Hardware Hacks for the LS Pro

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Revision as of 13:52, 20 February 2007 by 24.73.25.229 (Talk)

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All input is welcome. Please do not edit this page directly as I do not want any information to get past me without my knowledge as it could be detrimental to the LS Pro on which I'm experimenting. Please post any comments to the forum thread or the talk page.


Kurobrick.png
WARNING!

There is a possibility that you could brick your NAS with these instructions. Please make sure that you read the entire page carefully. THIS PAGE IS A WORK IN PROGRESS AND IS EXPERIMENTAL IN NATURE. AS SUCH, IS NOT FULLY TESTED AND IMPLEMENTED. THESE MODIFICATIONS MAY CAUSE DAMAGE TO THE LS Pro HARDWARE. IMPLEMENTING THE CHANGES DESCRIBED HERE MAY DAMAGE YOUR LS Pro BEYOND REPAIR, EVEN WITH JTAG ACCESS.



This is an account of the attempts of Tampakuro (aka Kuroguy) to open the LS Pro hardware to more development. I'll be concentrating mainly on the flash memory as well as adding an eSATA port.

Contents

Flash modifications

There are two obvious routes to reprogramming the flash memory:

The Dual flash Method

The JTAG Access Method

Adding an additional hard drive

Adding a second SATA drive to your Linkstation Pro is as simple as installing a 0.01 uF surface mount capacitor at C279, C280, C281, and C282 and then installing the proper Molex connector at CN8. I used a Molex part number xxxxx and held it down with a piece of 18 gage wire soldered over it like a strap. I've atached a photo:


CN8.jpg


To test this I plugged the hard disk into the new sata port (I didn't have a spare SATA drive). The bootloader would not boot directly to the SATA drive plugged into CN8 so I bbooted the device using TFTP to retrieve the kernel and initrd. Once the device had the kernel and initrd loaded it pivoted to the root filesystem on the SATA drive even though it was attached to the secondary SATA port. I have attached a portion og the DMESG showing the device was recognized:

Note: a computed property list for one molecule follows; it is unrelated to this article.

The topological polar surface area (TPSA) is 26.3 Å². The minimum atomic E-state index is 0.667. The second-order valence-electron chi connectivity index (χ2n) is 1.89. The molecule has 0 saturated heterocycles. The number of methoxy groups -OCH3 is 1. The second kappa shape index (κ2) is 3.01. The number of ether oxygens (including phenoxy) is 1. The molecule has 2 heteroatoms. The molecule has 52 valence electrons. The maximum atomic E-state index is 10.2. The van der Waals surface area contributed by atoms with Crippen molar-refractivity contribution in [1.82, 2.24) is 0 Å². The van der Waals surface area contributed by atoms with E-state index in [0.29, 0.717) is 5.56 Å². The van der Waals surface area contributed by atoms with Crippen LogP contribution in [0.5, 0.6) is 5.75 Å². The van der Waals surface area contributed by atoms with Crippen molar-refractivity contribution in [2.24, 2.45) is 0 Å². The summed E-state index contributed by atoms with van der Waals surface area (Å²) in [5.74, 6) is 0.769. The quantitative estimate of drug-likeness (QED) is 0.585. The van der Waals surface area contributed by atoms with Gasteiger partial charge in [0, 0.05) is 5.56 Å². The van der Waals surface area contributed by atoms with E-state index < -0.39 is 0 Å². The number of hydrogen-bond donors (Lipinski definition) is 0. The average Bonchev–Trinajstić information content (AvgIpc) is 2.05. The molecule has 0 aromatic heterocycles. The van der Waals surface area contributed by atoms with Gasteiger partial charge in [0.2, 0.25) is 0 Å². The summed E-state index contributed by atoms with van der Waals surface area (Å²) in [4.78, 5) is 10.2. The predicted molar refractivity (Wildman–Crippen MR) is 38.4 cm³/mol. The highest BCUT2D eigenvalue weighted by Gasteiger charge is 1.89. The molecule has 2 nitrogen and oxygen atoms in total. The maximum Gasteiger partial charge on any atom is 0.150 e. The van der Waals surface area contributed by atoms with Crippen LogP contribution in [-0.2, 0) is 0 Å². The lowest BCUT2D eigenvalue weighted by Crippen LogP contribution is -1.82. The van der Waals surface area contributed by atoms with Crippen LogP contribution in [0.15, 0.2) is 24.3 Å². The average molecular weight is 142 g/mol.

...o Checksum offload enabled
  o Loading network interface ** egiga_init_module (0)
'eth0' 
Intergrated Sata device found
scsi0 : Marvell SCSI to SATA adapter
scsi1 : Marvell SCSI to SATA adapter
  Vendor: WDC       Model: WD2500JS-00NCB1   Rev: 10.0
  Type:   Direct-Access                      ANSI SCSI revision: 03
SCSI device sda: 488397168 512-byte hdwr sectors (250059 MB)
SCSI device sda: drive cache: write back
SCSI device sda: 488397168 512-byte hdwr sectors (250059 MB)
SCSI device sda: drive cache: write back
 sda: sda1 sda2 sda3 sda4
Attached scsi disk sda at scsi0, channel 0, id 0, lun 0
Attached scsi generic sg0 at scsi0, channel 0, id 0, lun 0,  type 0
physmap flash device: 400000 at ff800000
CFI: Found no phys_mapped_flash device at location zero....

The next step after installing the SATA connector is to place the board back into the metal chassis and mark the location of the new opening that must be cut to allow access to the connector from the outside of the case. A dremel tool works well for cutting the chassis. After cutting the hole into the chassis, place the chassis into the plastic case and use a hot pin to mark the corners of the opening in the plastic case. Heat the pin sufficiently to poke completely through the case and then use a hot blade to connect the dots you just made in the case. I've found that a razor knife's blade heated with a torch will cleanly cut through the plastic case.